Communication Center  Conference  Projects Share  Reports from the Field Resources  Library  LSC Project Websites  NSF Program Notes
 How to Use this site    Contact us  LSC-Net: Local Systemic Change Network
Newsclippings and Press Releases

LSC Reference Materials

LSC Case Study Reports

Annual Report Overviews

Summer Workshop Plans

Newsclippings and Press Releases


VIPS program gets high marks from group of visiting educators.

published: September 15, 2000
posted to site: 03/23/2001

VIPS program gets high marks from group of visiting educators.

by Kelly Rausch

From the Imperial Valley Press, September 15, 2000

"Larry where are your pants?" a kindergarten teacher at Hedrick Elementary School in El Centro asked one of her students.

"We can't have any naked boys in this classroom," she told him.

Though Larry wore blue shorts, the picture he drew of himself depicts a pants-less figure.

That lesson, in which students compare drawings they made of themselves, taught the students how they are similar to and different from others. That is the foundation for the hands-on method of science education that students in the Imperial Valley use throughout elementary school.

"It's amazing," said Luis Manuel an education administrator and former teacher from Veracruz, Mexico, as he watched the students.

""they're learning so much all at the same time: the difference between humans and animals, the face and the body. This may be very helpful to us," Manuel said.

Manuel was part of a group of educators from Mexico and Tennessee who gathered in Ed Centro earlier this week. They came as guests of the local group Valle Imperial Project in Science to observe and share ideas about hands-on science education.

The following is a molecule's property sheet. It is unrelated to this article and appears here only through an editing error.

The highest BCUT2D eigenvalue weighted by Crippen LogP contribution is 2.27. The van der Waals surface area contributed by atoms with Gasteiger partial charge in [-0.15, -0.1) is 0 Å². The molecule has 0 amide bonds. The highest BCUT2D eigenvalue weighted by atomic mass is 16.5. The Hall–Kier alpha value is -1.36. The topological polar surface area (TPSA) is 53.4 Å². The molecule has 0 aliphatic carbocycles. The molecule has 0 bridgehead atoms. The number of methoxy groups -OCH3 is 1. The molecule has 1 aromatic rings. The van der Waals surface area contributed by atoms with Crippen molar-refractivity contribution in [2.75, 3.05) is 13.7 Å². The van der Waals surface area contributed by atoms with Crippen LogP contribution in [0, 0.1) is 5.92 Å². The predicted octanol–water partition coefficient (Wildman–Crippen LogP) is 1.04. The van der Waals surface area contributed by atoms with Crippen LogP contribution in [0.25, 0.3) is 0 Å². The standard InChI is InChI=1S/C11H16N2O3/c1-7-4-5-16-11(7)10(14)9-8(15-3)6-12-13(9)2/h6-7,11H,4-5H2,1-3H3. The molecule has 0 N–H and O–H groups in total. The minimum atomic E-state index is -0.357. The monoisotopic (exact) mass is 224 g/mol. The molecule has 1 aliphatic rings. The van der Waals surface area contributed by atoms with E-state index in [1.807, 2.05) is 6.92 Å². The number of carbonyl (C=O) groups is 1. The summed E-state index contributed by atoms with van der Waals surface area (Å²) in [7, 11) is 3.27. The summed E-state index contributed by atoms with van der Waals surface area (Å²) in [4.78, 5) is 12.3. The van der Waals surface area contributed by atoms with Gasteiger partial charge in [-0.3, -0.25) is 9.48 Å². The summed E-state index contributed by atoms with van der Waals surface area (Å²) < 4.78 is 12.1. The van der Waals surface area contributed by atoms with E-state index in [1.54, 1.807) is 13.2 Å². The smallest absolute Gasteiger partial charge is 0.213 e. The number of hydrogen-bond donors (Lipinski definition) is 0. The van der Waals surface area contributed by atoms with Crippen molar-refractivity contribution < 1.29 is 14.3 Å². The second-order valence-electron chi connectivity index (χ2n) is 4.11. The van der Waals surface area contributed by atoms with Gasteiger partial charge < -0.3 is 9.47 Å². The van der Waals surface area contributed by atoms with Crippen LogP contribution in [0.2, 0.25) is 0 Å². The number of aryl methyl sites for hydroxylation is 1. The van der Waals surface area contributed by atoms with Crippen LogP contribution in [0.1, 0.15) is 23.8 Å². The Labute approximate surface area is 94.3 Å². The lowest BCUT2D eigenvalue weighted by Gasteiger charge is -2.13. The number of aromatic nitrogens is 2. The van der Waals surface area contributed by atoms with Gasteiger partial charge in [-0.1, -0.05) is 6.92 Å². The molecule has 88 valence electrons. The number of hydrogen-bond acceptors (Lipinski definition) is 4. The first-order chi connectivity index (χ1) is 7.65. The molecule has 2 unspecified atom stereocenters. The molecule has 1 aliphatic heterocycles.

Participants attended lectures and discussions, and shared data and observed classrooms at Hedrick and Calexico's Rockwood Elementary.

The importance of the seminar was the open dialogue between representatives from the Mexico, Tennessee and Imperial Valley programs to learn from each other.

Just as the Kindergartners compared pictures of themselves, educators compared methods of implementing hands-on education.

Representatives from Tennessee came, in part, to examine test results from Imperial County students, hoping to find evidence supporting hands-on education.

"One test can't be used as judgment," said Barbara Nye, and education researcher from Nashville.

"We're looking at long-term results in science, math and literature," Nye said.

Nye and representatives from Imperial County and Mexico shared their experiences in avariety of educational areas, everything from bilingual education to class-size reduction were discussed.

"our primary purpose is to educate our children in the most effective way," said Michael Klentschy, VIPS "principal investigator" and the El Centro Elementary School District superintendent.

Manuel agreed.

"The effort to give better quality teaching to kids, that's a challenge," he said.

"We must learn from every country, every project. I want to observe and see what can be implemented back in Veracruz," Manuel said.